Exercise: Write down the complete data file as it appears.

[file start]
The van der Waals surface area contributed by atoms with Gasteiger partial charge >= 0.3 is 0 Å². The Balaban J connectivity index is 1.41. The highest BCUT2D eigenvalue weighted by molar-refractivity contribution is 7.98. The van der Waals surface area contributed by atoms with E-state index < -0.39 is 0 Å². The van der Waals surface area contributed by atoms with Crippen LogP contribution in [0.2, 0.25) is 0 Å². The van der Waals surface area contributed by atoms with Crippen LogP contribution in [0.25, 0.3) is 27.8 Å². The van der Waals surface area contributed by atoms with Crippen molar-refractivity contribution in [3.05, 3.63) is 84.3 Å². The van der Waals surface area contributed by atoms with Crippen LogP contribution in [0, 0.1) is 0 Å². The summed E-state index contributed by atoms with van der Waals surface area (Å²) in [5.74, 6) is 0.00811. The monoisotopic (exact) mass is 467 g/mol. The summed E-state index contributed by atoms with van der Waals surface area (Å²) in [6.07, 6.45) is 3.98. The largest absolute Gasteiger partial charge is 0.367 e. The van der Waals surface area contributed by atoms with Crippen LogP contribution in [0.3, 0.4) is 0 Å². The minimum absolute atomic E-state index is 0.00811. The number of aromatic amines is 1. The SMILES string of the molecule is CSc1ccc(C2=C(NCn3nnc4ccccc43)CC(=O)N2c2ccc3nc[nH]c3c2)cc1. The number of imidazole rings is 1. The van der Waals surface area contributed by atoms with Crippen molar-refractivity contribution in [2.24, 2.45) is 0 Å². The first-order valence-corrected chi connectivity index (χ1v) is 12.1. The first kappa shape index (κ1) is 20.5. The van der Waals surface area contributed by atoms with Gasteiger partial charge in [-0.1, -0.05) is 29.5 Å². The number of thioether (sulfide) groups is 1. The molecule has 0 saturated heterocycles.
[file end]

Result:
The van der Waals surface area contributed by atoms with Gasteiger partial charge >= 0.3 is 0 Å². The Balaban J connectivity index is 1.41. The highest BCUT2D eigenvalue weighted by molar-refractivity contribution is 7.98. The van der Waals surface area contributed by atoms with E-state index < -0.39 is 0 Å². The van der Waals surface area contributed by atoms with Crippen LogP contribution in [0.2, 0.25) is 0 Å². The van der Waals surface area contributed by atoms with Crippen LogP contribution in [0.25, 0.3) is 27.8 Å². The van der Waals surface area contributed by atoms with Crippen molar-refractivity contribution in [3.05, 3.63) is 84.3 Å². The van der Waals surface area contributed by atoms with Crippen LogP contribution in [0, 0.1) is 0 Å². The summed E-state index contributed by atoms with van der Waals surface area (Å²) in [5.74, 6) is 0.00811. The monoisotopic (exact) mass is 467 g/mol. The summed E-state index contributed by atoms with van der Waals surface area (Å²) in [6.07, 6.45) is 3.98. The largest absolute Gasteiger partial charge is 0.367 e. The van der Waals surface area contributed by atoms with Crippen LogP contribution in [0.3, 0.4) is 0 Å². The minimum absolute atomic E-state index is 0.00811. The number of aromatic amines is 1. The SMILES string of the molecule is CSc1ccc(C2=C(NCn3nnc4ccccc43)CC(=O)N2c2ccc3nc[nH]c3c2)cc1. The number of imidazole rings is 1. The van der Waals surface area contributed by atoms with Crippen molar-refractivity contribution in [2.24, 2.45) is 0 Å². The first-order valence-corrected chi connectivity index (χ1v) is 12.1. The first kappa shape index (κ1) is 20.5. The van der Waals surface area contributed by atoms with Gasteiger partial charge in [-0.1, -0.05) is 29.5 Å². The number of thioether (sulfide) groups is 1. The molecule has 0 saturated heterocycles.